Does the thought of giving negative feedback to an employee make you want to call in sick? If so, a fear of confrontation may getting in your way.
But you’re not doing anyone a favor by avoiding conflict. When problems go unaddressed or are swept under the rug, everyone suffers—including you. Avoiding conflict doesn’t just keep you from fulfilling your responsibilities, it also erodes your self-esteem. No one likes being the office push-over and constantly questioning yourself can take a toll on your confidence levels (What if he explodes in rage? What if she says I’m a bad manager?).
A lack of constructive feedback is also detrimental to your team, depriving them of mentorship and growth opportunities. Workplaces marked by poor communication and unclear expectations are also breeding grounds for imposter syndrome, low trust, and disengagement.
Improving your ability to deliver feedback clearly and assertively does require practice. Learning to create a container for the strong emotions kicked up by difficult conversations can also take time. But the longer you wait, the higher the cost to both you and your team members.
Here’s how to get started with conquering your fear of confrontation so you can manage more effectively.
Many people who avoid confrontation jump to worse-case-scenarios and carry around stories like, “No one likes a micromanager,” or “Bringing up this issue will ruin our working relationship.” While these beliefs may stem from past experiences with rejection and failure, they are a reflection of inaccurate, binary thinking. In actuality, it’s possible to be both assertive and direct without damaging relationships or earning a reputation as the “difficult manager.”
To challenge (and change) your assumptions, focus on what you could gain by speaking up. Compare this against a list of the costs you’re bearing as a result of skirting the issue. When you look more closely, you’ll see that expressing your thoughts, feelings, and opinions is far more beneficial than stuffing them down and suffering the consequences.
Despite what you may believe, employees crave meaningful, candid feedback from their managers. Again, this forces you to reconsider your assumptions—namely, that feedback causes hurt feelings and bruised egos. On the contrary, it’s an underutilized way to inspire and motivate those around you.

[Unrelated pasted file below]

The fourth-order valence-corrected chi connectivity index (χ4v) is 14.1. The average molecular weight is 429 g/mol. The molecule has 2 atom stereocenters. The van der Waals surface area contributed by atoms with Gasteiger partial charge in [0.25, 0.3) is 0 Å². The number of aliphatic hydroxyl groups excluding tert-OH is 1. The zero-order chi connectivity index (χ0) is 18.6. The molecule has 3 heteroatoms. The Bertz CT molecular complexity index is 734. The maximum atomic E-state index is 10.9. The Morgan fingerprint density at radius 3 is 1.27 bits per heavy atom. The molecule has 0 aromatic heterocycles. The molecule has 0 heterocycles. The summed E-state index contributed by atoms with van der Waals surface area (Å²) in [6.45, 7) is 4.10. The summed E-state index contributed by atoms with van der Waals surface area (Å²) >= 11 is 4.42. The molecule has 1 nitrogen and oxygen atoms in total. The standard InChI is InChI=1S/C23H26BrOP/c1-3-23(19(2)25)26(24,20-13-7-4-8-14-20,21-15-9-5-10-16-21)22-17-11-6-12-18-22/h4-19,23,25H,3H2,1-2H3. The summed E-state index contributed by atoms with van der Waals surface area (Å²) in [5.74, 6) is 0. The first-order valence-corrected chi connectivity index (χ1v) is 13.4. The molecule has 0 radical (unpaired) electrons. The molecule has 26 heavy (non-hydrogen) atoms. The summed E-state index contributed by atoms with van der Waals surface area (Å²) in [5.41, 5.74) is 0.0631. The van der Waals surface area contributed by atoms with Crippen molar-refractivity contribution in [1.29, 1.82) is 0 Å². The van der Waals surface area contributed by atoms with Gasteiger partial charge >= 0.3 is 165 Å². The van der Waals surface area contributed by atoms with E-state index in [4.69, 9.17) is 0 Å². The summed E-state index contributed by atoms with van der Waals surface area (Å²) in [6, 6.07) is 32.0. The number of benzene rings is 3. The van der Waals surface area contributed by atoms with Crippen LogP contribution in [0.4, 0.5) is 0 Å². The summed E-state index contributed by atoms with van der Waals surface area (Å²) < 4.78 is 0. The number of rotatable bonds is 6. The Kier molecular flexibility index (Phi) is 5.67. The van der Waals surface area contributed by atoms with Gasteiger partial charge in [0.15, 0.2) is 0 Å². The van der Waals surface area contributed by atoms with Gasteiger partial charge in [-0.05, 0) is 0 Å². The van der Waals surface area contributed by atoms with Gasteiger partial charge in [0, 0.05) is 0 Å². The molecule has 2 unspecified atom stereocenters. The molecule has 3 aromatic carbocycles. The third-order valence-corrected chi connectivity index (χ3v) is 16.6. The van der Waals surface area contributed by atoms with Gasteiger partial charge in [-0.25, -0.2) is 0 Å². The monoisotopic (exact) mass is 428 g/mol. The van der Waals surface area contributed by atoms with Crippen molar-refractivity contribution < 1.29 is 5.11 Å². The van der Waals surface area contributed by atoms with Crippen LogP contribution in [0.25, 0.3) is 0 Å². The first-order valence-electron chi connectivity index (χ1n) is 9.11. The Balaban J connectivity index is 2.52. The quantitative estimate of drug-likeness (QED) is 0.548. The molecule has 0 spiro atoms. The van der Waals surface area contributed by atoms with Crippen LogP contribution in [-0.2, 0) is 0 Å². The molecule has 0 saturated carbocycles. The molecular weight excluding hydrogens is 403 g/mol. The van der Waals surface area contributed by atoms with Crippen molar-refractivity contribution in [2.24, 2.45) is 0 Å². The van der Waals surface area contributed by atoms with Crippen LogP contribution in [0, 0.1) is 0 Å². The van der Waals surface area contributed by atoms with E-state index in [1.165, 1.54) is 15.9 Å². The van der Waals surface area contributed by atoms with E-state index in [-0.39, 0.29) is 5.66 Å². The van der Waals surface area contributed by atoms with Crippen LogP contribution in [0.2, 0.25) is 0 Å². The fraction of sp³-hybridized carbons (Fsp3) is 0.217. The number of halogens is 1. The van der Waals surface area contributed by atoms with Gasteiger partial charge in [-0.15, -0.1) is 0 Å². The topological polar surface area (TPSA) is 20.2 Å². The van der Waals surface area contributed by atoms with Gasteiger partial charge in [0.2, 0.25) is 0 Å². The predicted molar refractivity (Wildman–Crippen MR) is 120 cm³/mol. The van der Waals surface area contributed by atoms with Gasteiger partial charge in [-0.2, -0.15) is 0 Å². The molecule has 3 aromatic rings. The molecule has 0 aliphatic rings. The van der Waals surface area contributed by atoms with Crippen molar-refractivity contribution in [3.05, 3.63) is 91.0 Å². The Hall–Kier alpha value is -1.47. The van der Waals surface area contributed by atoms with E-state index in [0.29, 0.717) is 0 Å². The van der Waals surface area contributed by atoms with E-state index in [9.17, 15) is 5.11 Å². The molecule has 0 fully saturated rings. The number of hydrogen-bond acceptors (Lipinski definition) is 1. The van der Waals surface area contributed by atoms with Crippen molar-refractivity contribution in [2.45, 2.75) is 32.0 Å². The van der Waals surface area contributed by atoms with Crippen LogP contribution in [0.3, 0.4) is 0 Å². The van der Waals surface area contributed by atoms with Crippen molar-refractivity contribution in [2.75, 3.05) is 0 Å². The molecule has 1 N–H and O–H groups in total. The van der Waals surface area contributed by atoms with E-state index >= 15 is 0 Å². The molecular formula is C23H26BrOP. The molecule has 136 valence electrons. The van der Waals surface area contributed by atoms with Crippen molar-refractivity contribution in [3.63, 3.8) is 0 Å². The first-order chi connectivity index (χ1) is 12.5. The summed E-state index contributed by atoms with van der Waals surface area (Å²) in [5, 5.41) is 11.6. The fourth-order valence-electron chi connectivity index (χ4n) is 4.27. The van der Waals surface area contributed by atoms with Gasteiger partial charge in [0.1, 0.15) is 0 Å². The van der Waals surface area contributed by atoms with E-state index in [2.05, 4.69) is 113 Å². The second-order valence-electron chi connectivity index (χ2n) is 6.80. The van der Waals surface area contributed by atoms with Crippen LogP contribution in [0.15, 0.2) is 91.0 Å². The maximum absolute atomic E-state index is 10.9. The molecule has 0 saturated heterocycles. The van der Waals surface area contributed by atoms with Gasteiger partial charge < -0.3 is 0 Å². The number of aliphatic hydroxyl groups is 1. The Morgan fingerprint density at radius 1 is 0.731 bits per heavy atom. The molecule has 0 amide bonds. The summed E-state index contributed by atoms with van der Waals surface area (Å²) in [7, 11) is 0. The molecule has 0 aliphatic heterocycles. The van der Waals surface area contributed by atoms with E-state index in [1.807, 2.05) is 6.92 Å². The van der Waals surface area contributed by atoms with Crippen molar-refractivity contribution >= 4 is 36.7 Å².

While it’s true that some bosses thrive on tearing people down, most leaders genuinely care about helping those around them grow as individuals. If you fall into the latter camp, then reflecting back a person’s weaknesses (with tact, of course), affords them a special opportunity to develop skills like grit and growth mindset.
When you reframe conflict as a healthy, normative part of leadership, it loosens the anticipatory anxiety you may feel broaching difficult topics with others.
Before diving into corrective feedback, start by setting a non-adversarial tone for the conversation. Let the person know that you hope to have two-way dialogue—not to lecture them. Welcome their input and ideas. Listen and validate their concerns.
You may also want to acknowledge that you’re possibly at fault, too. Saying something like, “We can talk about how I may have contributed to this problem,” can put people at ease. It signals to them that you’re not trying to pass blame—you’re sincerely trying to find solutions.
Using “I” statements whenever possible helps ensure you communicate directly without vacillating or minimizing your concerns simply because you’re scared. Being specific is also important. Rather than saying, “You dropped the ball again,” try saying, “I’m concerned that I didn’t get the documents in time for the client meeting today.”
If you only level criticism when something goes horribly wrong, or, conversely, at formal performance reviews each quarter, you may want to shift to a more routine schedule. Delaying difficult conversations only lets problems to linger.
As management expert Joseph Grenny suggests, strive to make feedback “a regular ritual rather than an occasional blast.” Why? Gradually exposing yourself to fearful situations is the best way to overcome them. The more you practice giving feedback in lower-stakes, everyday scenarios as part of your role, the better at it you’ll become.
You can open up regular communication channels in many ways, including building in weekly one-on-ones, initiating daily stand-ups, or using team collaboration tools.
Creating a positive feedback culture will not only give you more opportunities to flex your newfound assertiveness skills, it’ll also help you strengthen rapport and trust with your team. And that, as a manager, is one of the best things you can hope for.
Melody Wilding is a high-performance coach, writer, and speaker.